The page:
Usually, managers tend to make a case for their actions, saying that some employees are “unaccountable, poor performers, and just behave in ways that elicit higher levels of scrutiny.” Others say that micromanagement helps managers ensure quality work and prevents clients’ dissatisfaction with deliverables.
However, employees do not enjoy being micromanaged because it demonstrates a lack of trust, undermines their efforts, and stifles their creativity and confidence. Micromanagement creates an environment where people don’t ask questions, share feedback, communicate with their managers, or understand what it takes to succeed.
Leaders need to realize that micromanagement doesn’t drive up employee engagement. Instead, it reduces employee engagement. As we have discussed earlier, low employee engagement hurts businesses. It’s important to give employees the autonomy they need to do their work and be innovative in reaching performance goals.
Failing to Recognize Employees
Different studies have analyzed the impact employee recognition has on businesses. However, it seems that many managers are still failing to recognize their employees.
According to an article published by Workhuman, there are several reasons why managers fail to recognize their employees. Managers claim that they are too busy with responsibilities to notice what employees are doing. Some managers don’t believe in employee recognition because they believe that employees are being paid to do their jobs, and they also fear that it will make employees feel entitled to a pay raise. Others don’t recognize their employees because they don’t know how to.
In this article, we will like to reiterate that employee recognition improves performance, productivity and drives better employee engagement in organizations. In a survey conducted by the Society of Human Resource Management (SHRM) in collaboration with Globoforce, 84% of respondents agreed that employee recognition positively impacts employee engagement.
Managers need to embrace and promote a recognition-rich workplace, not just because it improves business outcomes but because it makes employees feel appreciated and motivated to do their best work.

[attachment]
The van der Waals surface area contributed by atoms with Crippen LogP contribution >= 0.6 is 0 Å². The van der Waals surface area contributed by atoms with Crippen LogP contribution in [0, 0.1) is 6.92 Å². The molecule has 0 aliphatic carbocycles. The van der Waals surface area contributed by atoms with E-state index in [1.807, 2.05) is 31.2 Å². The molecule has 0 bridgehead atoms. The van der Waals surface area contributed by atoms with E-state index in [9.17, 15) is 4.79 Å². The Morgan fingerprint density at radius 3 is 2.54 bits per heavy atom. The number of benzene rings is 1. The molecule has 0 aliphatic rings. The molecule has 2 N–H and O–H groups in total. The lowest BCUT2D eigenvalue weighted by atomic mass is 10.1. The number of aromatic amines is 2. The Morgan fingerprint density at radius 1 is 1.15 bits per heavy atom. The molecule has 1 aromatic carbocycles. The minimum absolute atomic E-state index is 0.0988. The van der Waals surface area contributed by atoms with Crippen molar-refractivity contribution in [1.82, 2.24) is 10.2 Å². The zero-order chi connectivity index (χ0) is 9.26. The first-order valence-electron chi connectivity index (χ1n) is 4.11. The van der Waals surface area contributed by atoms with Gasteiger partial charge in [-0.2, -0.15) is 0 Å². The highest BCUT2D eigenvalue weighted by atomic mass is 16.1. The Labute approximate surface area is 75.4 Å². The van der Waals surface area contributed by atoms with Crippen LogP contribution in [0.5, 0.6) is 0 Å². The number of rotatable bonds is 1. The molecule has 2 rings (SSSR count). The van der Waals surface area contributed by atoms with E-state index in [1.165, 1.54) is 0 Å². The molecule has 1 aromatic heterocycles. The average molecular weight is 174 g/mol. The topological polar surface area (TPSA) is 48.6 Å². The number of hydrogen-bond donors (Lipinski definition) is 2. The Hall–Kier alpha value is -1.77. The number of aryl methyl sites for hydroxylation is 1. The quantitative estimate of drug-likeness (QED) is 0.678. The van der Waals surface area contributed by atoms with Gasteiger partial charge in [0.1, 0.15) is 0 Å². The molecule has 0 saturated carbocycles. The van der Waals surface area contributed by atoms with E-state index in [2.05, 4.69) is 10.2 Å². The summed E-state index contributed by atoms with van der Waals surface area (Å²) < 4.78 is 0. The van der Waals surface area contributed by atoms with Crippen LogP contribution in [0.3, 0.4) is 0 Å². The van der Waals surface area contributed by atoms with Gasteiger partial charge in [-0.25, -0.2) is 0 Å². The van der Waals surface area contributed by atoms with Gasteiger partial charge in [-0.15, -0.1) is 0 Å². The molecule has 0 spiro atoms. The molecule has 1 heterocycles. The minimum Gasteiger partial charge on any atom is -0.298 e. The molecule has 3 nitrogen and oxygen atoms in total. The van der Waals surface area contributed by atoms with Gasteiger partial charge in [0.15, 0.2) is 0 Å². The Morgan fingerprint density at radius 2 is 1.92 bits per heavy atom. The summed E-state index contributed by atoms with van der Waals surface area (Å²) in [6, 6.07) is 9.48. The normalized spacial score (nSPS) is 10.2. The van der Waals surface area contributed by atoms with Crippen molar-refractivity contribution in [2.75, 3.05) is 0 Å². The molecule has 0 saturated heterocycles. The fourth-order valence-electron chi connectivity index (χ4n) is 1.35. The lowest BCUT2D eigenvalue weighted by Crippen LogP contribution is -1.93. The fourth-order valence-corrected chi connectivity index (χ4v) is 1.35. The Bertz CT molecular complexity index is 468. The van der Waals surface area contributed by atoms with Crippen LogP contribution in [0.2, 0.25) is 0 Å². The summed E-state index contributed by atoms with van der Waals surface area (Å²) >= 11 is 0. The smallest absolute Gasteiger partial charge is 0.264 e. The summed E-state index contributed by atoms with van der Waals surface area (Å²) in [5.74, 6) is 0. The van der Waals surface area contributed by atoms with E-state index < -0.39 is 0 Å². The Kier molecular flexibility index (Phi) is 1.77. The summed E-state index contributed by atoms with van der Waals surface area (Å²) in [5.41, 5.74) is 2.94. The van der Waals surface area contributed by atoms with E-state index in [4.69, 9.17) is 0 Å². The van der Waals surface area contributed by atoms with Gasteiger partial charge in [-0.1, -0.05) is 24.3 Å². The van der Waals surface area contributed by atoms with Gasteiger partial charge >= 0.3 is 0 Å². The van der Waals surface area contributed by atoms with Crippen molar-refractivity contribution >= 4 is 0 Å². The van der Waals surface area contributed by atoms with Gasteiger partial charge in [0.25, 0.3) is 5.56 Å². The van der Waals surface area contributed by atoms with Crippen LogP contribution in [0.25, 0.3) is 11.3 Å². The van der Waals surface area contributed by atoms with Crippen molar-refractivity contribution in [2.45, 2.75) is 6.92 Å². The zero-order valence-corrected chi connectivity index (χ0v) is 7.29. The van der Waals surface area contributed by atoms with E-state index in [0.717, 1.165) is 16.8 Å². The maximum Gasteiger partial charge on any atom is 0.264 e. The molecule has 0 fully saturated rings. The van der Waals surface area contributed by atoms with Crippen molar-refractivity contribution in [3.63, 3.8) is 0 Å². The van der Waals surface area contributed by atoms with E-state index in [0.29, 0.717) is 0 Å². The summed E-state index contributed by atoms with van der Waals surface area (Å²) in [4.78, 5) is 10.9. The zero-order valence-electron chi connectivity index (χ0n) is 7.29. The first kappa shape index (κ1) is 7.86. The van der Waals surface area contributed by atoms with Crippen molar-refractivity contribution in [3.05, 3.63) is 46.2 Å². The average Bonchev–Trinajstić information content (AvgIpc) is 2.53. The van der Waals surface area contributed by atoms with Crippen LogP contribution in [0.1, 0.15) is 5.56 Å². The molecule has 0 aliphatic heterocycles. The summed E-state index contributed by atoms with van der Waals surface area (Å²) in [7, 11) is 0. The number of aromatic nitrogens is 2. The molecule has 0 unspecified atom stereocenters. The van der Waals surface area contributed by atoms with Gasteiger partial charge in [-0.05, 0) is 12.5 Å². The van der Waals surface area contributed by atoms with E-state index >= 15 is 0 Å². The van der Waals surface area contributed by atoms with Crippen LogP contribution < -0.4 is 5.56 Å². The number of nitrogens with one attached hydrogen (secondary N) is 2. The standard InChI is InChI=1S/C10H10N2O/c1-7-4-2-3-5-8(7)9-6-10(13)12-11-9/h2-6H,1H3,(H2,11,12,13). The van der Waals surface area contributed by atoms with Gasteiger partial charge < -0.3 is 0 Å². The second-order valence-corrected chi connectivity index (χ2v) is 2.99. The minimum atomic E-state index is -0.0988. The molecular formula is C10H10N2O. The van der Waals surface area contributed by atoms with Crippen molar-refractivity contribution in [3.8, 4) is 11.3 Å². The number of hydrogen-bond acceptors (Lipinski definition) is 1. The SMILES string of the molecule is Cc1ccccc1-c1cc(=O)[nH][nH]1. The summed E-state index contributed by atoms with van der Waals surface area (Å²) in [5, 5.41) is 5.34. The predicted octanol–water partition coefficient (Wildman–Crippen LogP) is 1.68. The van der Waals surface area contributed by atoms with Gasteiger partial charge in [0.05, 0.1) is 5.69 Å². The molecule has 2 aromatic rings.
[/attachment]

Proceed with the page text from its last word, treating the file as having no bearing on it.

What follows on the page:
Offering Meaningless Incentives
In workplaces where managers understand that it’s important to recognize employees, some managers may not make the extra effort to ensure that it’s meaningful.
For example, when companies offer discretionary bonuses to employees for meeting organizational goals, they usually do not disclose the bonus amount and criteria. If employees don’t understand the rationale behind the bonus they received and what they need to do in the future to improve their share, or if they discover that everyone on their team received the same amount, employees may see those bonuses as meaningless. According to The Business Journals, companies should offer structured performance-based incentives. These incentives are “clear, consistent, realistic, measurable and focus on improving company value.”
Also, employers need to offer incentives that employees are interested in—they don’t have to be financial incentives. In an opinion piece by Wharton management professors Adam Grant and Jitendra Singh, strong financial incentives can lead to unintended consequences such as crossing ethical boundaries to earn them or creating feelings of pay inequality.
Instead, employers should offer more meaningful incentives to employees by providing a wide range of incentives. Meaningful incentives can help to boost morale, improve productivity, and motivate employees to continue performing well. Employers need to give employees a choice to select their preferred incentives. For example, on Empuls global catalog of incentives, employees can choose from several options to find what motivates them.
Though we have established that managers directly influence employee engagement—or disengagement, we also realize that business leaders are not exempt from this responsibility. When leaders demonstrate poor leadership skills and exhibit behaviors such as intimidation, bias, and a lack of support and accountability, they negatively influence employee engagement and other business outcomes. Where there’s low employee engagement, productivity, profitability, customer ratings, and key performance outcomes suffer.
To positively influence employee engagement, leaders must communicate with employees by sharing their vision, organizational goals, decisions, and outcomes. It’s also imperative for leaders to listen to employees’ feedback through formal or informal channels, such as pulse surveys, feedback sessions, one-on-one meetings, team meetings, or internal communication platforms. Employees need to know and understand that their voices count.
Also, HR plays a significant role in influencing employee engagement by designing, implementing, and evaluating policies and practices that foster a positive work environment. Therefore, HR leaders need to equip their business leaders and managers with the right learning and tools needed to succeed in their responsibilities, to avoid these horrific employee engagement practices.